Be in no doubt. These share markets hitting new highs rest heavily on the continued goodwill and credibility of the main central banks, led by the Fed. The Fed’s reassurances that the sharp move up in inflation is temporary are important to market performance. If more investors thought the Fed wrong and anticipated the need to withdraw money support and raise interest rates, there would likely be a swift reversal of the bull market.
The last quarter has been a remarkable success for the Fed. US CPI inflation has shot up to 5.4%. House price inflation has hit 14.6%. Bond and share inflation in the last eighteen months have been pronounced. World commodities have gone up a lot, and now on reopening we see large price rises in many things from second-hand cars to semiconductors and freight rates. Despite this evidence of plenty of inflation, many buy into the idea that this will be a one-off and the Fed is right to carry on with a large monetary stimulus. It is true that the ten-year bond yield, languishing at below 0.6% at the peak of the Covid crisis, now sits at 1.3%, yet it has actually fallen from over 1.6% in May this year. The arrival of a fast-spreading variant of the virus is also dampening some expectations of too fast a bounce back.
What the Fed has succeeded in doing is building its own view of reality into the way people assess the risks and view the world themselves. Over the last quarter, the fall in Treasury yields has been facilitated by the Treasury decision to finance a lot of its excess spending by drawing down heavily from its balances at the Fed, instead of burdening the market with a lot more Federal borrowing. Some $900bn has been removed from the elevated balances in the Treasury account built up in the first massive monetary response to the pandemic closures. As a result, the Fed’s buying programme of $80bn a month has been quite sufficient to accommodate the government deficit and leave some firepower to help bring bond yields down a bit.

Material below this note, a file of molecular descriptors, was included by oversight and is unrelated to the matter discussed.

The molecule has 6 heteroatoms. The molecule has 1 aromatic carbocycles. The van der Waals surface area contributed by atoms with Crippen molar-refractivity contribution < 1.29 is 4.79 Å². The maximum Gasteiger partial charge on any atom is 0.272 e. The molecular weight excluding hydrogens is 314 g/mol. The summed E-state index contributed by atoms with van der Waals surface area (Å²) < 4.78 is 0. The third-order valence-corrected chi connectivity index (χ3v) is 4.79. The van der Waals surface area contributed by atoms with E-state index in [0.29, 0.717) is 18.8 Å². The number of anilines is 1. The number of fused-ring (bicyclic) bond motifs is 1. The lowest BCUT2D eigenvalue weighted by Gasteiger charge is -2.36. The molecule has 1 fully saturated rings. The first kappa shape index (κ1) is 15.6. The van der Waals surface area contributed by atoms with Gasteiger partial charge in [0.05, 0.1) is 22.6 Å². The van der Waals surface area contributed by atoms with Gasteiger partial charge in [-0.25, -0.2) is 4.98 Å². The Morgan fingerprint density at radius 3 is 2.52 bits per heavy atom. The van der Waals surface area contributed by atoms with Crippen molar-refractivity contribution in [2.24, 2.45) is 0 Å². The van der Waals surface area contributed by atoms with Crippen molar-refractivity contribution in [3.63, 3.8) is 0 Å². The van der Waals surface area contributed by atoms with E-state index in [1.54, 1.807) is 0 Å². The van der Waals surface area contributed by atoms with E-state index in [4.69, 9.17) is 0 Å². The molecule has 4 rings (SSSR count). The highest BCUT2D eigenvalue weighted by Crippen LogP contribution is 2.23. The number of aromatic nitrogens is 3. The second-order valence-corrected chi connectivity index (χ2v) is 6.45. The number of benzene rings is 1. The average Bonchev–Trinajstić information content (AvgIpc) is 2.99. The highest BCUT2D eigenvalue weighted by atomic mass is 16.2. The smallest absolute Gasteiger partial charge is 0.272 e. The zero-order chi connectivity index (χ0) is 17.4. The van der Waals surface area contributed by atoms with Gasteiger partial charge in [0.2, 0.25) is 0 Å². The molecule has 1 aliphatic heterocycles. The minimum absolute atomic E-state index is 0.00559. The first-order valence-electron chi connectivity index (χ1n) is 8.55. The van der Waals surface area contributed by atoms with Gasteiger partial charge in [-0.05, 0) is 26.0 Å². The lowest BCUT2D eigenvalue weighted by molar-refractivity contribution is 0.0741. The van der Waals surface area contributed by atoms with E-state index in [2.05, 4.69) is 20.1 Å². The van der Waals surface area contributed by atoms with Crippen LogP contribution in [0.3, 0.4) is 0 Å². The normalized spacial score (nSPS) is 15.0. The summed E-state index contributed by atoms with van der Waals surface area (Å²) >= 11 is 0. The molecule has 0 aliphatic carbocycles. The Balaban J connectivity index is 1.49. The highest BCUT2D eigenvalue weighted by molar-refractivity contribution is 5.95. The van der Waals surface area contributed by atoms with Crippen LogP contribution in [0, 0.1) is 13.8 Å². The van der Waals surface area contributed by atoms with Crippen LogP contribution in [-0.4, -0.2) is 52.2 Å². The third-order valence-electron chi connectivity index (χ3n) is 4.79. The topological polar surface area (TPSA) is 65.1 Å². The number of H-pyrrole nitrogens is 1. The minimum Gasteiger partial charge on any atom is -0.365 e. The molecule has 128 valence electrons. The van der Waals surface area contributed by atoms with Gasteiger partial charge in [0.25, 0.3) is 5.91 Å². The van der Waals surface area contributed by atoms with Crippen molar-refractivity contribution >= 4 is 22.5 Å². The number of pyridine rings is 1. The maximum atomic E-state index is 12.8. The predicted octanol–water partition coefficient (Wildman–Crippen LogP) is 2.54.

The Fed encourages the market to look at inflation expectations derived from the prices of government inflation-linked bonds, which in turn reflect the rates on general government bonds. The Fed can thus reassure that inflation expectations remain well-anchored for the medium term because bonds have performed well. The Fed has created its very own confidence loop, telling us the inflation will subside and then telling us that is what the market thinks given the performance of government bonds. We need to remember just what a big role they are playing in making the market.
What could possibly go wrong? The Fed is in charge and gets the market to the levels that reflect its views. The only thing that could go wrong is if the reality of consumer behaviour and prices turns out to differ too much from the reassuring Fed view. Consumers currently are sitting on large cash balances, and commercial banks have scope to lend more given the general liquidity in the system. For the time being the big increase in cash has been dampened by people using it less and saving it more. If that behaviour changes and the circulation of cash picks up, there will be more inflation. Then the Fed will need to act more quickly to rein in excessive liquidity before too much money chases too few goods and services.
So, what to watch? Were the inflation to broaden out more and become self-sustaining, we will see more rapid growth in wages and services prices. Money circulation will climb back to closer to former levels. We should also watch the opinion surveys on prices that are not unduly influenced by bond prices. These have always tended to exaggerate inflationary fears but are likely to show a different picture to the Fed view. For the time being, we can enjoy being in markets bossed by the Fed but need to watch out in case the Fed changes its mind about inflation.
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